Binocular dysfunction, the inability of both eyes to work together, has been called the hidden learning disability. Indeed, few other physical conditions can so drastically affect the academic performance of children, including those with brain injury. Youngsters with this condition can’t concentrate because of blurred or double vision. They also experience eyestrain and headaches while trying to read or use a computer.

Vision therapy in a physician’s office is helpful, but the $3,000 to $5,000 expense usually is not covered by insurance. Less costly therapies for home use can also be beneficial, but children fail to use them because they are repetitive and boring.

In New Jersey, a team of four biomedical engineering students at the New Jersey Institute of Technology (NJIT) and two high school students are changing things. In collaboration with The Eye Institute, a non-profit organization that serves Philadelphia and the Delaware Valley, the students are creating a significantly less expensive, home-based device designed to make therapy sessions both effective and fun.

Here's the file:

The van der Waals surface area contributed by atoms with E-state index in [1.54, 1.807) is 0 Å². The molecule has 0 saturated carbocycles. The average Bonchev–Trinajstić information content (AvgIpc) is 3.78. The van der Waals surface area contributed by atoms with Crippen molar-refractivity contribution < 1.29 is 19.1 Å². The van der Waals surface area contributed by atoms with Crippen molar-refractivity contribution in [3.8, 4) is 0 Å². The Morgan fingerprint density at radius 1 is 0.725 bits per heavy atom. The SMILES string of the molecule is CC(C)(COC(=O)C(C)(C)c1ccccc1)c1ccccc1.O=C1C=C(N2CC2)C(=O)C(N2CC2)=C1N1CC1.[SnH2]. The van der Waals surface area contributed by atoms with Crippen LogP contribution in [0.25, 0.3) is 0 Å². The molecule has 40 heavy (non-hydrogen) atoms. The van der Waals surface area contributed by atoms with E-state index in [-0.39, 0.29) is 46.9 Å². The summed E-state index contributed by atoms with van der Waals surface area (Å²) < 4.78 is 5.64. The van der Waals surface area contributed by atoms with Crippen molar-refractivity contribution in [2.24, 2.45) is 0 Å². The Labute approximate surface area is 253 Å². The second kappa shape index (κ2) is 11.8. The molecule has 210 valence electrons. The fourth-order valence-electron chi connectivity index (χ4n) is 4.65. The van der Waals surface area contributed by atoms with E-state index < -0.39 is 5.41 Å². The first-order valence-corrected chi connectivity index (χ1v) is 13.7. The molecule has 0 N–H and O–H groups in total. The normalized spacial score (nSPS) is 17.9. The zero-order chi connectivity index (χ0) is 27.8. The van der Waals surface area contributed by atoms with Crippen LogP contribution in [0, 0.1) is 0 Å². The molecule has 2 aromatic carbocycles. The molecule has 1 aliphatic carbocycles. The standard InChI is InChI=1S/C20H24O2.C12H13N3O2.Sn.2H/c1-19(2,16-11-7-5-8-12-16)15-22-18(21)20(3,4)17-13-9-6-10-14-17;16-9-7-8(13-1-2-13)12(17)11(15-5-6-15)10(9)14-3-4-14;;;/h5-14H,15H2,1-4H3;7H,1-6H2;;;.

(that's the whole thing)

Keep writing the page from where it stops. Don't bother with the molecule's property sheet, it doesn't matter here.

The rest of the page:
The group is transforming at-home vision therapy into a high-quality, 3D video game that will appeal to children, although adults can also benefit from it. Patients undergo therapy sessions wearing a head-mounted display that provides a colorful, engrossing virtual-reality experience. By correctly aligning and maintaining eye position for an amount of time set by the clinician, the patient “destroys” 3D, digital models of alien creatures.

The device mechanics and therapeutic procedures that must be built into the game were begun during an NJIT summer research program. Now, an EPICS in IEEE grant of $9,929 is enabling the team to make major improvements in both the hardware and software, produce a prototype, and collect and assess clinical data from patients in the target age range of 8-18 years. Ultimately, the students want to make the device available wherever children needing this therapy may be.

The project is providing the high school students participating in the project with practical, hands-on experiences that are expanding their knowledge of engineering principles as they take part in the overall engineering design process.

For everyone, the goal is a complete, validated and therapeutically effective vision therapy game that will cost about $600 – a much more affordable option for families anywhere with limited financial resources.